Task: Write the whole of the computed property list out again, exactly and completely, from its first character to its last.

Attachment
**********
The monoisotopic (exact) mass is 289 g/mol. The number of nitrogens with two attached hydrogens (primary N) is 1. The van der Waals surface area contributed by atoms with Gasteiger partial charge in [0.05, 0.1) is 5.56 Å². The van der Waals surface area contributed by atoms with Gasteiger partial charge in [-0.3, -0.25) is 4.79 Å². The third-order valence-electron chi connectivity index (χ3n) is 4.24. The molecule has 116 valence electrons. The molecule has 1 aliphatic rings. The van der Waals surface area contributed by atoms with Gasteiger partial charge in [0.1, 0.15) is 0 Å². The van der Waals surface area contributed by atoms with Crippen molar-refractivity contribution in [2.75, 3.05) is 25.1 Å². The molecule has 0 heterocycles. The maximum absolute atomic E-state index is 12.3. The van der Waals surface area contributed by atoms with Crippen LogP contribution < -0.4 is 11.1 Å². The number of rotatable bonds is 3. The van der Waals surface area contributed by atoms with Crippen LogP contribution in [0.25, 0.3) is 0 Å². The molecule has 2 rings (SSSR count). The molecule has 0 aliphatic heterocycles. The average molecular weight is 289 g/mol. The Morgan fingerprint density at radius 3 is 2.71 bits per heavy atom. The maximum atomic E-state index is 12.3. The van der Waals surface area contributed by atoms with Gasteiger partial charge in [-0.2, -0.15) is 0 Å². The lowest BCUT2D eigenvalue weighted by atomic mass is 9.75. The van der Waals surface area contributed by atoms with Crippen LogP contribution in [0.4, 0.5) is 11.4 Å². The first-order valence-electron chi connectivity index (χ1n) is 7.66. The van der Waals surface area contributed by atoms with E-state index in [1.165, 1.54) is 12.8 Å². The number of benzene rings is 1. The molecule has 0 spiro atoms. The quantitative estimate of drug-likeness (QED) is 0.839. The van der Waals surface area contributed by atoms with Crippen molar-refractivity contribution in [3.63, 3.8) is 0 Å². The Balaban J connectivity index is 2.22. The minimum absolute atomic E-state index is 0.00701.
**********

The monoisotopic (exact) mass is 289 g/mol. The number of nitrogens with two attached hydrogens (primary N) is 1. The van der Waals surface area contributed by atoms with Gasteiger partial charge in [0.05, 0.1) is 5.56 Å². The van der Waals surface area contributed by atoms with Gasteiger partial charge in [-0.3, -0.25) is 4.79 Å². The third-order valence-electron chi connectivity index (χ3n) is 4.24. The molecule has 116 valence electrons. The molecule has 1 aliphatic rings. The van der Waals surface area contributed by atoms with Gasteiger partial charge in [0.1, 0.15) is 0 Å². The van der Waals surface area contributed by atoms with Crippen molar-refractivity contribution in [2.75, 3.05) is 25.1 Å². The molecule has 0 heterocycles. The maximum absolute atomic E-state index is 12.3. The van der Waals surface area contributed by atoms with Crippen LogP contribution < -0.4 is 11.1 Å². The number of rotatable bonds is 3. The van der Waals surface area contributed by atoms with Crippen LogP contribution in [0.25, 0.3) is 0 Å². The molecule has 2 rings (SSSR count). The molecule has 0 aliphatic heterocycles. The average molecular weight is 289 g/mol. The Morgan fingerprint density at radius 3 is 2.71 bits per heavy atom. The maximum atomic E-state index is 12.3. The van der Waals surface area contributed by atoms with Gasteiger partial charge in [-0.2, -0.15) is 0 Å². The lowest BCUT2D eigenvalue weighted by atomic mass is 9.75. The van der Waals surface area contributed by atoms with Crippen LogP contribution in [0.4, 0.5) is 11.4 Å². The first-order valence-electron chi connectivity index (χ1n) is 7.66. The van der Waals surface area contributed by atoms with E-state index in [1.165, 1.54) is 12.8 Å². The number of benzene rings is 1. The molecule has 0 spiro atoms. The quantitative estimate of drug-likeness (QED) is 0.839. The van der Waals surface area contributed by atoms with Crippen molar-refractivity contribution in [3.63, 3.8) is 0 Å². The Balaban J connectivity index is 2.22. The minimum absolute atomic E-state index is 0.00701.